DPL 2020 #STEMDigPed Day 6 (Self-Care)

Ghost Post Day 6 (https://stem.dpl.online/day-6-2/)

“Life is meant to be a never-ending education, and when this is fully appreciated, we are no longer survivors but adventurers.”  (David McNally, Even Eagles Need a Push)

At last we have reached the end of our track. Today is the day we focus on self-care because in order to do this work, we must have the ability to often function at a high level, and that high level takes a lot of energy and time. Even when we don’t want to take care of ourselves, we need to take care of ourselves.

Our last vidcast is with Sherri Spelic, who is one of the best folks to talk to us about self-care. Her book Care at the core: Conversational essays on identity, education and power (2019) is completely worth the read. Below are some quotes from her book (along with my exposition) that I think sum up this week beautifully.

“I cannot go unnoticed.
I cannot float under the radar.
I cannot not be seen.
Being able to choose visibility
and which damn to give
are privileges of the few.”

(What Happened When I Went to School with My Hair Out, p. 58)

Invisibility is a privilege, particularly held by those of us who are white. Our students from oppressed groups need for us, their instructors, to humanize them – to lift them off the page of the spreadsheet into 4-dimensional beings – so that they can have the same privilege we already have. All of our students should be visible to us, but their level of visibility should be their own choice.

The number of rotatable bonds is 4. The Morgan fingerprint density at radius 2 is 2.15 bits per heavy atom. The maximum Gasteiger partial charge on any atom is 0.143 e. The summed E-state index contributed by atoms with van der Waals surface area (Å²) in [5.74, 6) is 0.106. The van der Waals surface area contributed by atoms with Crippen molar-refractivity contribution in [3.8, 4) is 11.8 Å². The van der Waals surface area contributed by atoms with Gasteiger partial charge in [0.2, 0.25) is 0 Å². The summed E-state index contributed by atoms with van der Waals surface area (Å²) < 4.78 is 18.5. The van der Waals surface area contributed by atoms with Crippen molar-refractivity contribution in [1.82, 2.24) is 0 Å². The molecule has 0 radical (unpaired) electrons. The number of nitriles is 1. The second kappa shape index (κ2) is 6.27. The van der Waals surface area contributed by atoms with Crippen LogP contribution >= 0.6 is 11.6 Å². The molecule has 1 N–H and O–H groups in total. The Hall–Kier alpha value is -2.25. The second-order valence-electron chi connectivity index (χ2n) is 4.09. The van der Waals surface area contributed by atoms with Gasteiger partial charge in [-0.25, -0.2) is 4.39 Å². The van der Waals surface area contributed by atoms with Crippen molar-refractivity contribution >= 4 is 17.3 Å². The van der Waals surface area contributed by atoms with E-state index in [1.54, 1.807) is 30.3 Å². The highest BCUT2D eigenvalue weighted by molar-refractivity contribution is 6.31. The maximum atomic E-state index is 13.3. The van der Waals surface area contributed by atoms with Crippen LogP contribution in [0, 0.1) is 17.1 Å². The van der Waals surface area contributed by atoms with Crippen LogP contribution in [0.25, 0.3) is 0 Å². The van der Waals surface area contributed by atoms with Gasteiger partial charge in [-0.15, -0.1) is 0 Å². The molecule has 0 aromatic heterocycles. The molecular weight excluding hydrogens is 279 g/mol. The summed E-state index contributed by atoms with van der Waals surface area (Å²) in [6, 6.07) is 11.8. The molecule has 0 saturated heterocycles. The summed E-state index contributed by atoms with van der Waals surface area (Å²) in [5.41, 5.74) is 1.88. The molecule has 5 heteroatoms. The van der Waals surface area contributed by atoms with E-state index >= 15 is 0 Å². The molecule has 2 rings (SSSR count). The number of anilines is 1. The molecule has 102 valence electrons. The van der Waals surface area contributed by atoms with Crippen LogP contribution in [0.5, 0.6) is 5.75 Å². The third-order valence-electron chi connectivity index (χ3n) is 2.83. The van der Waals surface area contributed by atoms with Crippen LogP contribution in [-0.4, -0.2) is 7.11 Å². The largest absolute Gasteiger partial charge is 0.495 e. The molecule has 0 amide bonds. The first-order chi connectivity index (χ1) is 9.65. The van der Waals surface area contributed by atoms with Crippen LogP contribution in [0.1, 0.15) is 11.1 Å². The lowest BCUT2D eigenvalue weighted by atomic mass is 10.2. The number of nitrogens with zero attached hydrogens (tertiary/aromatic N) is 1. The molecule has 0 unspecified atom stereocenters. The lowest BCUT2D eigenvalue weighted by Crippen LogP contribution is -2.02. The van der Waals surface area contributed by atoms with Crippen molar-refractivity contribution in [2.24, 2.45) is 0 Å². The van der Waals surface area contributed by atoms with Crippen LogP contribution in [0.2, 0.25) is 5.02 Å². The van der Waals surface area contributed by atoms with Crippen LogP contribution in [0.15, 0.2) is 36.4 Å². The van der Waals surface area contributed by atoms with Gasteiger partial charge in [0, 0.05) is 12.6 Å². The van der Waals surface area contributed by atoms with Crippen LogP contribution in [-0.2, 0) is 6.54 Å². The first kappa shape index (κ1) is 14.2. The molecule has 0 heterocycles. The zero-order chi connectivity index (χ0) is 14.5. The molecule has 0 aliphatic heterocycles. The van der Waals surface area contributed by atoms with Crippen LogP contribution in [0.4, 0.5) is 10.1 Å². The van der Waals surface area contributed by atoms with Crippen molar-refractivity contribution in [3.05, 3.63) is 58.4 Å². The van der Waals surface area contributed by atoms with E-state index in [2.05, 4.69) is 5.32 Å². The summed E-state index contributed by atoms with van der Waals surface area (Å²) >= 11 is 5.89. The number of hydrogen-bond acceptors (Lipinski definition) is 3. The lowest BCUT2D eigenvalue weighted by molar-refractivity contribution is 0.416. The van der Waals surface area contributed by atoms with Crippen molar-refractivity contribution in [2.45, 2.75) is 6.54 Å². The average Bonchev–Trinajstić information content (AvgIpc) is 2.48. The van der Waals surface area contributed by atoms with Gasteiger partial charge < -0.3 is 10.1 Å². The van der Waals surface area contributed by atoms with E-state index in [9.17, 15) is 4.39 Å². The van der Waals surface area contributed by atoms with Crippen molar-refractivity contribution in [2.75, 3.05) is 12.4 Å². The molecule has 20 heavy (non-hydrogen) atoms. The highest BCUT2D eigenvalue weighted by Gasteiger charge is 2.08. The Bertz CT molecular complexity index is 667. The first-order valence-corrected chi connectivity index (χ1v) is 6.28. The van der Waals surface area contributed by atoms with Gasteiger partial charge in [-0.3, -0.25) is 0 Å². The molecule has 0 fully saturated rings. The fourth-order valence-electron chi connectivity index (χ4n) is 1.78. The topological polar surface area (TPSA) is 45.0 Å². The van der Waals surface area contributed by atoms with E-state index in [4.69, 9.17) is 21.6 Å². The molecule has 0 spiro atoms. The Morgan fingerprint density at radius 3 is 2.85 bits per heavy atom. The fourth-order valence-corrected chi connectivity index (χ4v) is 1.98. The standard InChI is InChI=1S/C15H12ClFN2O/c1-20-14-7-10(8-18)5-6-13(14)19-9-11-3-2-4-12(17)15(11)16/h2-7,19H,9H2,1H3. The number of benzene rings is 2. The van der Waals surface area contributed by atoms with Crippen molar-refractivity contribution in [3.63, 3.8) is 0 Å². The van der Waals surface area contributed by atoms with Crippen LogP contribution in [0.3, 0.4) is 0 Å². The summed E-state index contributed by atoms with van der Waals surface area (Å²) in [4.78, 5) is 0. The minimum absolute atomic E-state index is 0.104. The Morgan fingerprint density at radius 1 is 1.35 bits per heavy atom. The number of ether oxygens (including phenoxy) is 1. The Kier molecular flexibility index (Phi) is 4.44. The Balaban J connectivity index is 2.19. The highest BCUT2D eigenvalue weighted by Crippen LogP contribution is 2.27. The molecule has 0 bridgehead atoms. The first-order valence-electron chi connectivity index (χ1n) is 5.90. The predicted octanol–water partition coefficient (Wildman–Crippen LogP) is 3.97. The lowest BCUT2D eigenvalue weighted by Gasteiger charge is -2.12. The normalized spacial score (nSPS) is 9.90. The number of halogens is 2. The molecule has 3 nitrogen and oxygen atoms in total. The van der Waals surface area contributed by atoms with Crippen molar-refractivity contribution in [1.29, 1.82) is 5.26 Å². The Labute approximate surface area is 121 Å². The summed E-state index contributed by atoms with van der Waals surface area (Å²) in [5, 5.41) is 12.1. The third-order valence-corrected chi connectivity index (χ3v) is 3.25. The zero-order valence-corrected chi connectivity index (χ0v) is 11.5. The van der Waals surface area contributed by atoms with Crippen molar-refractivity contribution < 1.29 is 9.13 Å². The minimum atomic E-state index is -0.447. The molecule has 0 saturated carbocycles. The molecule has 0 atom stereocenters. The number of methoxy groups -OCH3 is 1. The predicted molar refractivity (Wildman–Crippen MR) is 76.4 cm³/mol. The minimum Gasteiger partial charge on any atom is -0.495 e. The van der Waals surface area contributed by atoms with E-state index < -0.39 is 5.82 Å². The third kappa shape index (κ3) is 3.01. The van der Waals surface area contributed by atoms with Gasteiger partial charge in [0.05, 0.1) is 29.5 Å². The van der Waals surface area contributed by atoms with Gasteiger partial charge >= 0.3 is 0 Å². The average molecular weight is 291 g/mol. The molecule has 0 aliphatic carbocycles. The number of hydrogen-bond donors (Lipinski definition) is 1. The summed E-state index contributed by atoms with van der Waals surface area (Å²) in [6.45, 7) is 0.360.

“In other words, my writing – tweeting, blogging, curating, publishing – are forms of call and response, call and response. I do believe that you can write your way out of ignorance.” (p. 70)
Where does ignorance end? I think it ends where we genuinely listen to our students, peers, etc. from oppressed groups and perhaps hear them for the first time. It ends where we do the work to educate ourselves on our own biases and work to eliminate them or own them fully. Ignorance ends where we bring our activism to the classroom and truly make teaching the radical act it was always meant to be.

“If we want audience, then we must first and foremost be audience. We need to read widely and astutely. We need to pause as we read the work of others – and become permeable. Being an audience means letting others into our worlds, leaving space for the sparring and dancing of ideas.” (p. 66)
Permeability and transparency are foundations of critical pedagogy. We must be willing to move with our students and help them where they are, not where we’d like them to be. Can we accomplish this in one day? Of course not. But can we decide on a few things we’d like to change for next semester that *hopefully* result in a more compassionate and understanding foundation in the classroom? Yes, yes we can.

“I am liberty to make use of my own superpowers. I am a learner of outrageous potential. There is no reason to believe that I cannot do what no one expects.” (p. 78)
The tools we use to implement critical pedagogy and open pedagogy are ones that we can employ now or later in our classroom. But our power exists in our powerful to believe in ourselves, our community, and our willingness to be transparent about our pedagogical process – not only with our students but also our peers and, most of all, ourselves.